Food and Behaviour Research

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21 February 2019 - ABC.net - Omega-3 trial for prison inmates to see if it curbs violent behaviour and improves mental health

Ainslie Drewitt-Smith and Nick Rheinberger

Prison inmates

Researchers have been granted ethical approval to give Omega-3 to inmates in five Australian prisons to see if the supplement can help curb violence and improve mental health.

Researchers have been granted ethical approval to give Omega-3 to inmates in five Australian prisons to see if the supplement can help curb violence and improve mental health.

Prisoners at Nowra's South Coast Correctional Centre will be invited to participate in the study based on their tendencies towards aggression, impulsivity and levels of Attention Deficit Hyperactivity Disorder (ADHD).

University of Wollongong (UOW) Associate Professor Barbara Meyers said the pilot study, which was carried out at the Nowra facility, yielded positive results in some areas but was not large enough to gauge potential impacts on aggressive behaviour.

"We're about to start recruitment and I'm hoping if it's anything like the pilot study, there are a lot of inmates enthusiastic about it," Associate Professor Meyer said.

"One of the inmates said when he was attending programs at the prison he had a greater attention span. He was more interested in learning than looking out the window."

Fatty acids and cognitive health

Associate Professor Mitchell Byrne from UOW's School of Psychology will be assessing the impact the fatty acids have on the prisoners' behaviour.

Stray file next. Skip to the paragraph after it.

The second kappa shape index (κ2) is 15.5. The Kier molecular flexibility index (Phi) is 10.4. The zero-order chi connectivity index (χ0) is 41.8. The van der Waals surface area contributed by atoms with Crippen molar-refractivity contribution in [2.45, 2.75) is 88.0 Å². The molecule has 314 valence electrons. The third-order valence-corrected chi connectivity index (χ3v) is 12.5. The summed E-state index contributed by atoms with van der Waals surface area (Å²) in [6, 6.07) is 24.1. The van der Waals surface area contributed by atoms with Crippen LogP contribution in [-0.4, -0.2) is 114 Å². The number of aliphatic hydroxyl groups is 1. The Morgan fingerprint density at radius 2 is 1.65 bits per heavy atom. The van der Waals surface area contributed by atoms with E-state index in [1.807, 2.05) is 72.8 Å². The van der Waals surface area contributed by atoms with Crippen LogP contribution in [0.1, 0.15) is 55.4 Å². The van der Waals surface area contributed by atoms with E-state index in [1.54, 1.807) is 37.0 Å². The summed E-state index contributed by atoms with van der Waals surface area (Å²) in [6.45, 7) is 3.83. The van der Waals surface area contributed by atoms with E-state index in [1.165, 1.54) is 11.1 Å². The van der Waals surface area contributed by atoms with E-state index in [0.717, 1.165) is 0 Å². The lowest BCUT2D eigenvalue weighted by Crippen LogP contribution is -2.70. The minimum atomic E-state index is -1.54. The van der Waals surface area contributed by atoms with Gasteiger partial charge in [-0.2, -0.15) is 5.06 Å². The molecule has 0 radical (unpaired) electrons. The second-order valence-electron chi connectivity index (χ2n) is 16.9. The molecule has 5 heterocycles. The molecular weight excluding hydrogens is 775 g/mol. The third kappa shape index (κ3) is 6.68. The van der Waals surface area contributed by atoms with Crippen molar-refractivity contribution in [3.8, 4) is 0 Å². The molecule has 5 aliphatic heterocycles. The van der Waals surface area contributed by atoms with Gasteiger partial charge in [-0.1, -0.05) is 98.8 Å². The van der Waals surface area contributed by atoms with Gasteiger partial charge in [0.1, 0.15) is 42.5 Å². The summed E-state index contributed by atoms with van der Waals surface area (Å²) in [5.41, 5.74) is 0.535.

"There's been pretty good evidence for a long time that Omega-3 has significant cardiovascular benefits and on general physical health," he said.

"However there's been emerging research over the past decade or so that Omega-3 plays a significant role in cognitive functioning and cognitive health, including mental health disabilities and just the way we process information."

Omega-3 is involved in the cellular structure of all cells and form the cell's membrane and can support inter-cellular communication resulting in faster thought processes and promote the production of neuro-chemicals like serotonin and dopamine.

"So if we don't have sufficient Omega-3 we're not operating on optimum capacity," Associate Professor Byrne said.

"An appropriate level of Omega-3 in the diet and therefore in the cells leads to better functioning of the brain as opposed to not having the appropriate amount.

"Therefore, any sort of condition that might involve cognition or better human functioning is going to be supported by Omega-3."

The trial soon to begin on inmates at the South Coast Correctional Centre will aim to prove this further.

"In the past, from the pilot study, we've identified a relationship between the amount of Omega-3 in a person's blood and the degree to which they express both aggressive symptoms and ADHD symptoms," Associate Professor Byrne said.

"So that relationship has been established and we're now in the process of an intervention study to see if we can support people's development and growth."